Employee Profiles - Natural Resources Manager
Maria, Natural Resources Manager
Missouri Department of Natural Resources
Missouri State Parks
Onondaga Cave State Park
Working Title: Park Superintendent
Maria has been a Natural Resources Manager for the past 12 years at Onondaga Cave State Park in central Missouri. Prior to her current appointment, she was the Park/Historic Site Specialist at Lake Wappapello State Park, a park naturalist at Edmund A Babler Memorial State Park, and a tourist assistant at Mastodon State Park. Maria has worked for the Missouri Department of Natural Resources for a total of 18 years in both a full- and part-time capacity.
Maria’s primary job duties include:
- Overseeing park operations
- Preparing yearly budgets and ensuring money is spent appropriately throughout the year
- Producing monthly and yearly reports
- Developing and updating park management plans for hazardous response, public drinking water, cave management, natural and cultural resource management, spill management and interpretation
- Hiring and supervising full time and seasonal staff
- Managing the State Park Youth Corps program in the park
- Directing interpretation (education) and stewardship (conservation) efforts
- Directing general facility maintenance and capital improvement projects
- Managing the park concession operation
- Managing the campground and trail system
- Working with internal and external stakeholders, such as local chambers of commerce, other government agencies, friends groups and constituency groups
Maria notes that she must be able to understand operational structure and protocol, the facility’s significance, the state park mission, the park’s resources and infrastructure and then apply all she has learned to make everyday management decisions. She must know and understand policy and procedure, provide training to other staff members and volunteers, and is encouraged to develop partnerships to provide proactive assistance to park guests.
Maria believes the most important aspect of her job is leadership. Good leadership and management skills are essential in order to stay productive, progressive and relevant. Delegating tasks, sharing ideas, listening to employees, providing appropriate training and implementing ideas on a group level creates active involvement and an environment that is respected and appreciated by all.
Maria graduated from St. Louis University with a Bachelor of Science degree in biology. When she began working full time for the department, she already had served 4 years as a seasonal employee, as well as a volunteer for the Missouri Department of Conservation. While working for the Department of Natural Resources, she took advantage of the tuition reimbursement program to obtain her Master’s in Environmental Biology, as well.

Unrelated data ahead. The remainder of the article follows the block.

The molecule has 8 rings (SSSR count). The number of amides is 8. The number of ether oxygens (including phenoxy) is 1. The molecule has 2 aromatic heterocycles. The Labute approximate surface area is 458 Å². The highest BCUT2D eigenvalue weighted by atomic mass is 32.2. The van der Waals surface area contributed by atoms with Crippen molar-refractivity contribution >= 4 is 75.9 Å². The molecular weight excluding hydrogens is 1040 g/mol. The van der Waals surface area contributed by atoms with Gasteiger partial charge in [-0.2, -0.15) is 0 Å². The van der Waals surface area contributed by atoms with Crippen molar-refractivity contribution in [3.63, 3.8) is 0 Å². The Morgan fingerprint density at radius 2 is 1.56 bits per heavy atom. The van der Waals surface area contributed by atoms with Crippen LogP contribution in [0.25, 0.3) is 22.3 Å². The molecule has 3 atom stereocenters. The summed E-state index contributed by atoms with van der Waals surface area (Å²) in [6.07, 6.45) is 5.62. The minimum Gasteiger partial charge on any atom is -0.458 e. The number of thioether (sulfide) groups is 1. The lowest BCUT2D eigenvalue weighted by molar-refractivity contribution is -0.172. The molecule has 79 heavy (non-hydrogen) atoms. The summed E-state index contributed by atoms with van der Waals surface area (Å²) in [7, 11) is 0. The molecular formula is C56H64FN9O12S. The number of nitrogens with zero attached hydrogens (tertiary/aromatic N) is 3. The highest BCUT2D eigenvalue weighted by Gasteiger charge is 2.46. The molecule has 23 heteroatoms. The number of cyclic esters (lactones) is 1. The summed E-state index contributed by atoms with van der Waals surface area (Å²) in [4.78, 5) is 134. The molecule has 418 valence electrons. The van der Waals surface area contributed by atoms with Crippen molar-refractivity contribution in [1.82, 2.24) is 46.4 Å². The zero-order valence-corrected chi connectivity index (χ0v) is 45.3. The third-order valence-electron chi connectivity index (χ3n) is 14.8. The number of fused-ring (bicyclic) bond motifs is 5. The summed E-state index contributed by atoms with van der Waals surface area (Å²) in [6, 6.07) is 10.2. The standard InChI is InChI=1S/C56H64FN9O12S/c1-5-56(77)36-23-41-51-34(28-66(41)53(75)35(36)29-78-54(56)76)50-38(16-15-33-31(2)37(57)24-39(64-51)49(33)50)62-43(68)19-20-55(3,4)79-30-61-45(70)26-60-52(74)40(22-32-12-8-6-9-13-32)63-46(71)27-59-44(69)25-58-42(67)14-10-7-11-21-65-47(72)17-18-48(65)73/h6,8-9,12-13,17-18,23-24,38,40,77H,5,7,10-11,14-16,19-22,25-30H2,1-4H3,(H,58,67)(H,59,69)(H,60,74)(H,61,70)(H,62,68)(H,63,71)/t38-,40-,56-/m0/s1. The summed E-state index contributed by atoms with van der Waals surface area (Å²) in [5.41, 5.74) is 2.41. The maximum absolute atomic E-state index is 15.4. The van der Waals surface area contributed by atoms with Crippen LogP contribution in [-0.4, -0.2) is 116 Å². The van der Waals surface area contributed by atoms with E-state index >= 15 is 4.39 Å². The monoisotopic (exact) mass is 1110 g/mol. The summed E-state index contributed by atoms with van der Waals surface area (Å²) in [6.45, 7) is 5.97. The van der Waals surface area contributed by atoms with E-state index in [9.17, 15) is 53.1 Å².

Maria believes that starting from the ground up assisted her greatly as she developed an understanding of the inner workings of the park system. Serving as an assistant to both a senior park interpreter and senior park superintendent provided invaluable insight and relevant experience for those specific job titles.
Maria has excellent people skills which have greatly aided her in her current position as manager of a large state park. She occasionally can be confronted by unhappy people, and having proper listening and communication skills makes that part of her job easier in the long run. Her knowledge of and genuine interest in biology and the other sciences also has made a positive impact on her ability to do her job effectively.
Maria considers herself to be well organized, and her work requires organizational skills. Applying those skills to her job on a daily basis has allowed her to excel. Her position also requires her to be a skilled problem solver, which keeps her on her toes. She enjoys all of these aspects of her position as a Natural Resources Manager. However, what Maria enjoys most is seeing employees she has supervised find rewarding careers as a result of the time they spent working under her.
The work of a Natural Resources Manager isn’t always fun, however. Maria says she will never understand why people litter in a park, a concept that has always been frustrating for her. Being a park superintendent doesn’t mean you are exempt from picking up trash in your park. Everyone pitches in when the need arises. Maria also is not a big fan of collecting campground fees, but realizes it sometimes is a necessity, as is the need to complete paperwork and reports in a timely manner.
What advice does Maria have for an aspiring Natural Resources Manager?
“ Start out as a seasonal employee, even if it means taking the initiative to volunteer. This gives the employer an opportunity to get to know you. Not only is it a resume’ builder for you, but it also builds a reference pool. Don’t be afraid to ask questions. The road to this position can be long, and it may take a few interviews before you land one. Don’t get discouraged; ask the lead panel member what you can do to better prepare for the next interview. They will be happy to assist you. If you are serious about a position such as this, then definitely take the time to understand the Missouri State Merit System and get on the appropriate register long before you apply for this or any full- time position.”
To learn more about the Natural Resources Manager classification, visit oa.mo.gov/personnel/classification-specifications/8155.
Check out the Human Resources webpage for more information on employment with the department.
The Missouri Department of Natural Resources is an equal opportunity employer.